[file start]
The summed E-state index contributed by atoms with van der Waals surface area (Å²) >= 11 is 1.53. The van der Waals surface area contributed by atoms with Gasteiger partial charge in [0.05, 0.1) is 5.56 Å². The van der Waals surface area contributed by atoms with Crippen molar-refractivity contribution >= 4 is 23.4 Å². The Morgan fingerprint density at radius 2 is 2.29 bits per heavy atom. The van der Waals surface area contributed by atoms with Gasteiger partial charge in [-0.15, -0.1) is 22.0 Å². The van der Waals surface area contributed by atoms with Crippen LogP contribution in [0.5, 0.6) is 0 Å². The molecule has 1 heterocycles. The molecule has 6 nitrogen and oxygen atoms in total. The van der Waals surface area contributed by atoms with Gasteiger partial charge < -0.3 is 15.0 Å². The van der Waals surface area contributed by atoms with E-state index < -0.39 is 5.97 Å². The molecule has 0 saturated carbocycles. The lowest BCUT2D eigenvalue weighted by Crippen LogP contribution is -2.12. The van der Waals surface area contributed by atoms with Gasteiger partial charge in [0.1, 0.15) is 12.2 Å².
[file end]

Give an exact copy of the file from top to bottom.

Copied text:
The summed E-state index contributed by atoms with van der Waals surface area (Å²) >= 11 is 1.53. The van der Waals surface area contributed by atoms with Gasteiger partial charge in [0.05, 0.1) is 5.56 Å². The van der Waals surface area contributed by atoms with Crippen molar-refractivity contribution >= 4 is 23.4 Å². The Morgan fingerprint density at radius 2 is 2.29 bits per heavy atom. The van der Waals surface area contributed by atoms with Gasteiger partial charge in [-0.15, -0.1) is 22.0 Å². The van der Waals surface area contributed by atoms with Crippen LogP contribution in [0.5, 0.6) is 0 Å². The molecule has 1 heterocycles. The molecule has 6 nitrogen and oxygen atoms in total. The van der Waals surface area contributed by atoms with Gasteiger partial charge < -0.3 is 15.0 Å². The van der Waals surface area contributed by atoms with E-state index < -0.39 is 5.97 Å². The molecule has 0 saturated carbocycles. The lowest BCUT2D eigenvalue weighted by Crippen LogP contribution is -2.12. The van der Waals surface area contributed by atoms with Gasteiger partial charge in [0.1, 0.15) is 12.2 Å².